In the case of gallium arsenide (GaAs), this rapid relaxation rate allows compensation of wave-front distortions at bandwidths exceeding 1 MHz. The upper limit on the ultrasonic signal processing bandwidth is determined by the recombination rate, which is ~ 80 MHz in conventional semi-insulating GaAs.
A feature of the photo-EMF sensor is that fabrication of the semiconducting detector element relies on conventional semiconductor lithographic techniques. Using this technology, the sensors can be formed into compact monolithic arrays on a single wafer, with the potential for phased-array, high-resolution imaging of buried features in materials, reduced background clutter, and full-frame imaging of material features in a single shot, without beam scanning.
Control at high speed, temperature
The two critical features of the adaptive photodetectors described above are the ability to do the following:
- Interrogate parts at high temperatures, up to the melting temperature of steel.
- Inspect samples moving at high translation velocities, up to 30 meters per second.
For these two applications, there are no effective competing nondestructive testing approaches.
In one early demonstration of the dynamic compensation capability of a photo-EMF receiver, a Q-switched Nd:YAG laser with a 7-nanosecond pulse width at 1.06 micrometers generated the ultrasound. The sample was an aluminum plate rotated at a constant rate. The receiver used a continuous wave, diode-pumped, frequency-doubled Nd:YAG laser at 532 nanometers. The photo-EMF detector used a single crystal of semi-insulating chromium-doped GaAs.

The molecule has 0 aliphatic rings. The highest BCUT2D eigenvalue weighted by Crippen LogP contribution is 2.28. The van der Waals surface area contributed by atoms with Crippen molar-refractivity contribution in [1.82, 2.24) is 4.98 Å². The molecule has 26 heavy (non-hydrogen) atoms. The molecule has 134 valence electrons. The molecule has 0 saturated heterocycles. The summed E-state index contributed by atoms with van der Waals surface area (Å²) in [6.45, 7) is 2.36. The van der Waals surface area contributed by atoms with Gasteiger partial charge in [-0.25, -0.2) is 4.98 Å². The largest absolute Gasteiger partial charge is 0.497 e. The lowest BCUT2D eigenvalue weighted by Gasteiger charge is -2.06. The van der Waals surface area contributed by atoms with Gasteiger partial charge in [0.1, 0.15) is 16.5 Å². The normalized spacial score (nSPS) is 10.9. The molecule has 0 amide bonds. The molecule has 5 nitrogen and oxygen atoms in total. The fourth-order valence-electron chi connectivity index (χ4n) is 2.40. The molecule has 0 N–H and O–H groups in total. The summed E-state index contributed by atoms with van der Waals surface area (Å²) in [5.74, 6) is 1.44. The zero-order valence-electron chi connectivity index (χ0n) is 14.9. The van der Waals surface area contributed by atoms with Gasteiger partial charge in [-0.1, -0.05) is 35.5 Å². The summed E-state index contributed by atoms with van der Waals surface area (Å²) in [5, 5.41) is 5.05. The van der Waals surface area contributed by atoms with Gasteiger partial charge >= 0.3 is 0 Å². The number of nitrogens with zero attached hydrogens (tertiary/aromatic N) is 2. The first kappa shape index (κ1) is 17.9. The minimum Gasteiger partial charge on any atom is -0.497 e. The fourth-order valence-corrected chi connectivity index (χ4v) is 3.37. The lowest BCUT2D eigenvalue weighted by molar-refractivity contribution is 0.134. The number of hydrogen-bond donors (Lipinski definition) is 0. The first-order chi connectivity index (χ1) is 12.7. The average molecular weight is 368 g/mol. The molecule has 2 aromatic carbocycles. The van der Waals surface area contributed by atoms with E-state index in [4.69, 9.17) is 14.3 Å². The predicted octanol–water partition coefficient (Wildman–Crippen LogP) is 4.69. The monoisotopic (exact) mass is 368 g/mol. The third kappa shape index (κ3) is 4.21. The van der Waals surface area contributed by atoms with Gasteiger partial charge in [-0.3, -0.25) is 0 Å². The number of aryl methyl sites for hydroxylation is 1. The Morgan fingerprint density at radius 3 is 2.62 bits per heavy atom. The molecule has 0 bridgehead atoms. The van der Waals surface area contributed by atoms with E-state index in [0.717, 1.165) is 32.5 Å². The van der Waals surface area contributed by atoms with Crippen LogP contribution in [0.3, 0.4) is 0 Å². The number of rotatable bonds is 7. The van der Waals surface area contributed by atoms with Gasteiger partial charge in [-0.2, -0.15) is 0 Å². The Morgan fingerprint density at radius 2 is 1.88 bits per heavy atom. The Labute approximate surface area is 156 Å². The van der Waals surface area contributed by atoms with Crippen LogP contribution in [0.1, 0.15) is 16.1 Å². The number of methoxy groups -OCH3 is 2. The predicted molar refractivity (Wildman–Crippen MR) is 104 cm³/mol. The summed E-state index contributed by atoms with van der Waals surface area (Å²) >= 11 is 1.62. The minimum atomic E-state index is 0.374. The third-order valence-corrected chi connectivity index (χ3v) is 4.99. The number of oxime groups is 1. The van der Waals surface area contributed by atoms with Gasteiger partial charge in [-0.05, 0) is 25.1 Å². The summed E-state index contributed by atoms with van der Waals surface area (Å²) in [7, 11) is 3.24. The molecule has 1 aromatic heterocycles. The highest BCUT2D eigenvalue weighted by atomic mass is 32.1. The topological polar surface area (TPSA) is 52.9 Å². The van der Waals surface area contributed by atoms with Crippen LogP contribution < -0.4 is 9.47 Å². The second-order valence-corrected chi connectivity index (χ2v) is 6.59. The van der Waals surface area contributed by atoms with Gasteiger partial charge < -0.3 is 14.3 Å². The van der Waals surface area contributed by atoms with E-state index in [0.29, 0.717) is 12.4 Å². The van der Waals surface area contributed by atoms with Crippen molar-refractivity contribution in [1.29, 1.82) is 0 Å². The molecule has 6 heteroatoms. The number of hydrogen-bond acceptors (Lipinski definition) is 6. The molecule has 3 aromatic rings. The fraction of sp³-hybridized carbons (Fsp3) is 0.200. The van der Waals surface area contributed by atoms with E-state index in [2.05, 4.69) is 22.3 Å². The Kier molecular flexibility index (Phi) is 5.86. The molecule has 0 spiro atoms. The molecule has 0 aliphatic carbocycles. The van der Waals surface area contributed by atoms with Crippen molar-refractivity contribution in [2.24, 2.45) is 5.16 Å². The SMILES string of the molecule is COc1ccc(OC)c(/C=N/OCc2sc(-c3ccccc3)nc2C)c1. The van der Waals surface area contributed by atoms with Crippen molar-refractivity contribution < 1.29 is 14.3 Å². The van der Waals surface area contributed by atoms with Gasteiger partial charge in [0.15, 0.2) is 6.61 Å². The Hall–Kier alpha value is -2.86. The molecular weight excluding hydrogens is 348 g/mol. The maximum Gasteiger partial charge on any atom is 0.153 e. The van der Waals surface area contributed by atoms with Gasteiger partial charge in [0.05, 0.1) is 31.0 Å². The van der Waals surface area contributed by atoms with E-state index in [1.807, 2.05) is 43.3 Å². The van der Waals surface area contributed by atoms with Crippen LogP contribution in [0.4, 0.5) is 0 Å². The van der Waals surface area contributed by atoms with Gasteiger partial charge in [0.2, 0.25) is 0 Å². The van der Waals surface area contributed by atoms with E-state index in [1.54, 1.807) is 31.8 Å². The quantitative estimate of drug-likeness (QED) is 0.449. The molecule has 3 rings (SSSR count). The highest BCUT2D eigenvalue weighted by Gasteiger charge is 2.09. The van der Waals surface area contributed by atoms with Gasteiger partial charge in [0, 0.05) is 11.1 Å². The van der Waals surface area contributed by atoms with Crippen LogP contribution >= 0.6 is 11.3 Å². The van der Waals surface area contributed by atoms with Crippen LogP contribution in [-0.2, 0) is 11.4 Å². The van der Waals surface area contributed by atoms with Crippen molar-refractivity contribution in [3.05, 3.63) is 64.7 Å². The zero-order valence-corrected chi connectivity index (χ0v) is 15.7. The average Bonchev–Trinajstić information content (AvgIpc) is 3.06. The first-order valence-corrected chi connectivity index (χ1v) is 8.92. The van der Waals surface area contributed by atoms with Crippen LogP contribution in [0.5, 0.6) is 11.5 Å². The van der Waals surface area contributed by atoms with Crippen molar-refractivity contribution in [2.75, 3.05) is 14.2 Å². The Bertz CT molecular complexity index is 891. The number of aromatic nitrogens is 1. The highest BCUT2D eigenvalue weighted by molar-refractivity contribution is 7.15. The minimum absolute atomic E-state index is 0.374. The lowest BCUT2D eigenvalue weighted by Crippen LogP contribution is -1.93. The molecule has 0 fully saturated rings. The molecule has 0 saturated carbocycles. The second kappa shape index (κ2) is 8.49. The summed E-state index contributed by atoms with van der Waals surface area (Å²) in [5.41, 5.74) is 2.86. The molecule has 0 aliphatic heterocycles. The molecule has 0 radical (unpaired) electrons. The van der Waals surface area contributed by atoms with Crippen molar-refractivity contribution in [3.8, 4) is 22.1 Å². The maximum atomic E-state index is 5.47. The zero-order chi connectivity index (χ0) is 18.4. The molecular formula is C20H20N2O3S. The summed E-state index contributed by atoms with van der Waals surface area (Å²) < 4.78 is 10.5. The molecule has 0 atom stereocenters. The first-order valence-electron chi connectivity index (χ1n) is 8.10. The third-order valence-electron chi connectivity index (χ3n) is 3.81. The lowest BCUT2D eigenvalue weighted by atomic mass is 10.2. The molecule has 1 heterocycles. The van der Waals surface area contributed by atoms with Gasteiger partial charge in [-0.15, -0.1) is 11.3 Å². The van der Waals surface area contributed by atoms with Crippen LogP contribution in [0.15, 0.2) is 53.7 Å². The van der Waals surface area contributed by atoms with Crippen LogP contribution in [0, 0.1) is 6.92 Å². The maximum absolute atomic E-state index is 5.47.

The experimentersí purpose was to determine the capability of the receiver to compensate for the moving speckle pattern produced by the continuous surface translation across the beam. They first obtained temporal surface displacement signals when the plate was still and then when the plate was rotating. In both plots, it is easy to identify the first sound arrival and the first echo. They observed no significant differences in the signals, confirming the ability of the photo-EMF receiver to inspect moving parts during manufacture.
Researchers first demonstrated in 1993 that they could interrogate parts with high translation velocities and high temperatures in a factory environment. In this case, the application was the real-time, online measurement of wall thickness of hot (1,000°C) seamless steel tubing immediately after hot piercing and stretching. A full inspection system was set up at Algoma Steel in Canada, and researchers got very good agreement between thickness determinations from laser ultrasonics and measurements on the cold tubing.
The most demanding sample translation velocity application to date is the inspection of paper during manufacture. Modern paper manufacturing machines operate at paper velocities of up to 30 meters per second. We have studied the use of laser ultrasonics to measure the time of flight of Lamb waves in paper. The time of flight is an index to the velocity of sound and, from this, the stiffness of the paper.
We used generation of Lamb waves by a pulsed Nd:YAG laser and detection with a photo-EMF sensor. Laboratory measurements employed a paper web simulator that operates at speeds up to 30 meters per second. We have obtained usable signals at speeds of up to 20 meters per second, and we are implementing a number of improvements that will improve the signal-to-noise ratio and thus the maximum velocity for this application. IT
Figures and Graphics
- Laser ultrasonic inspection system in pulse echo mode
- Laser ultrasonic receiver based on photo-EMF detection
- Laser ultrasonic receiver based on two-wave mixing
- Laser ultrasonics hit the next level (pdf version)
Behind the Byline
Marvin Klein, Bruno Pouet, Sebastien Breugnot, and Konrad Peithmann are associated with Lasson Technologies, Inc. in Culver City, Calif.